Late last month, space and astronomy blogs and news sources were abuzz over the discovery of what may be the most distant event ever detected in the Universe.
The event was something referred to as a Gamma Ray Burst officially designated as GRB 090429B, and it was detected by the ‘Burst Alert Telescope’ which is part of NASA’s ‘Swift’ space satellite. The satellite, launched in 2004, orbits at an altitude of 600 km above the Earth. Here, I take a closer look at what a “gamma ray burst” really is and why this observation is interesting.
A whole lot of “bursting” going on?
First of all, what is all this “bursting” about and why is it important to astronomers? Gamma ray bursts (or GRBs) are really huge energetic explosions, which as the name suggests produce gamma rays. Gamma rays have the smallest wavelengths and highest energies of any other wave in the electromagnetic spectrum. On Earth, they are produced in nuclear explosions as well as by radioactive atoms. In fact, we use gamma rays on Earth because their high energy means that they can kill living cells. In cancer treatment, radiotherapy involves using targeted gamma rays to destroy cancerous cells.
The discovery of Gamma Ray Bursts coming from space was actually more to do with chance than anything else. During the 1960s, the United States Air Force launched a series of satellites, (known as the Vela satellites) to monitor compliance with the Nuclear Test Ban Treaty. These satellites were sensitive to gamma radiation, since a nuclear blast in the Earth’s atmosphere would produce a large amount of gamma-rays. However a strange thing happened: the detectors onboard the satellites began to pick up intense bursts of gamma rays which were very different to those expected– rather like a flashlight shining brightly for a short time, coming from random directions in the sky. By the early 1970’s GRB’s had been discovered. It wasn’t until the early 1990’s though that scientists were able to conclude that these burst events were coming from deep space – with cosmological distances i.e distances ranging from hundreds of millions to billions of light-years away. Despite how very luminous these explosions are, don’t expect to witness one in the night sky. Most of the energy reaches us as gamma rays and our human eyes simply aren’t sensitive to this form of radiation: in short – we can’t see them. In addition, the Earth’s atmosphere does not allow gamma rays to penetrate so we have to rely on space-borne satellites to make observations.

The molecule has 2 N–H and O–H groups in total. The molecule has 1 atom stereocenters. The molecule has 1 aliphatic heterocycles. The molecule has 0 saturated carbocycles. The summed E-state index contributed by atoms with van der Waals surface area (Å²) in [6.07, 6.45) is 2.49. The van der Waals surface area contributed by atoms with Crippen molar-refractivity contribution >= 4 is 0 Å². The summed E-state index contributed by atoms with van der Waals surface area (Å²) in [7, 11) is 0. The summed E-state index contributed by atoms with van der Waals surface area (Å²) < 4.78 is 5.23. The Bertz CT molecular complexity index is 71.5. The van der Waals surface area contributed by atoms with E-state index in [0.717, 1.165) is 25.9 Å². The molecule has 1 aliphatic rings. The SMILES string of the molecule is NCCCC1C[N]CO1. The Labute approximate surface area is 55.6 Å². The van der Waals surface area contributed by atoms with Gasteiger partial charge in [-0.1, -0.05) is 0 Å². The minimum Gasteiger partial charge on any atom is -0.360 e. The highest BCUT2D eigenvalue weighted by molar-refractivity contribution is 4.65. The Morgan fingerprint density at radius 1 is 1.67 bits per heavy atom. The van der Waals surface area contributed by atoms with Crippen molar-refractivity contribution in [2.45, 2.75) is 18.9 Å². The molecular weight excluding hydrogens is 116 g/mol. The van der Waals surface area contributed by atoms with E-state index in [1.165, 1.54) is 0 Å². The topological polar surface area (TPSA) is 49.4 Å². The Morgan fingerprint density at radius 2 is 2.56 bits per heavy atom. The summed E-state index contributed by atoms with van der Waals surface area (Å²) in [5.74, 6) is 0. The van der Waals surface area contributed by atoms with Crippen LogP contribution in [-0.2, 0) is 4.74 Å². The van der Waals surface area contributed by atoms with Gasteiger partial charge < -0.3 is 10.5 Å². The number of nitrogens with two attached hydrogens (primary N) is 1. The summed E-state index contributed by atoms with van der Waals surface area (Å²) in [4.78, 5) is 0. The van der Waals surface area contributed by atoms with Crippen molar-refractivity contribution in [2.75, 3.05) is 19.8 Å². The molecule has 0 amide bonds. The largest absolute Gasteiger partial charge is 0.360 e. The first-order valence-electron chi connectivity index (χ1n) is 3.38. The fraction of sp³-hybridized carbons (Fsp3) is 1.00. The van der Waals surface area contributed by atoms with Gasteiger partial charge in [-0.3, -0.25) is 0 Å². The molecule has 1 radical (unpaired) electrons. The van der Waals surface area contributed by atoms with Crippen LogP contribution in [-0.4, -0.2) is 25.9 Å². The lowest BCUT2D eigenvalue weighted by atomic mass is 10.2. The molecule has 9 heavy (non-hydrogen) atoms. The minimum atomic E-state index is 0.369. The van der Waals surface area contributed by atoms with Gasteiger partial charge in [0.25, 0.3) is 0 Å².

What do we know about Gamma Ray Bursts now?
We now know a lot more about these bursts of light. They can last anywhere from a few milliseconds to a few minutes with most lasting in the 20-40 second range. The initial burst is usually followed by a longer-lived “afterglow” emitted at longer wavelengths (X-ray, ultraviolet, optical, infrared ,etc.) The light itself is extremely bright – hundreds of times brighter than an average supernova and about a million trillion times as bright as the Sun. In fact, GRBs can release more energy in 10 seconds than the Sun will emit in its entire 10 billion-year lifetime.
Because they are the most energetic form of light in the universe, they are only produced in the very hottest regions. Most GRBs occur when a massive star at least 30 times the mass of our Sun, dies (runs out of fuel). These stars collapse dramatically to form black holes or neutron stars and when they do, a huge burst of high energy gamma rays and particles gets ejected in an explosion. Most of this energy is focussed into two distinct ‘beams’ which race out through space heating everything in their path, producing the aforementioned “afterglow effect”. The fact that GRBs (unlike supernovae) shoot out radiation in these narrow beams like a laser make them more difficult to observe – depending on which direction the beams are pointed. These gamma-ray bursts, appear like cosmic flashbulbs from any direction, flicker, and then fade after briefly dominating the gamma-ray sky: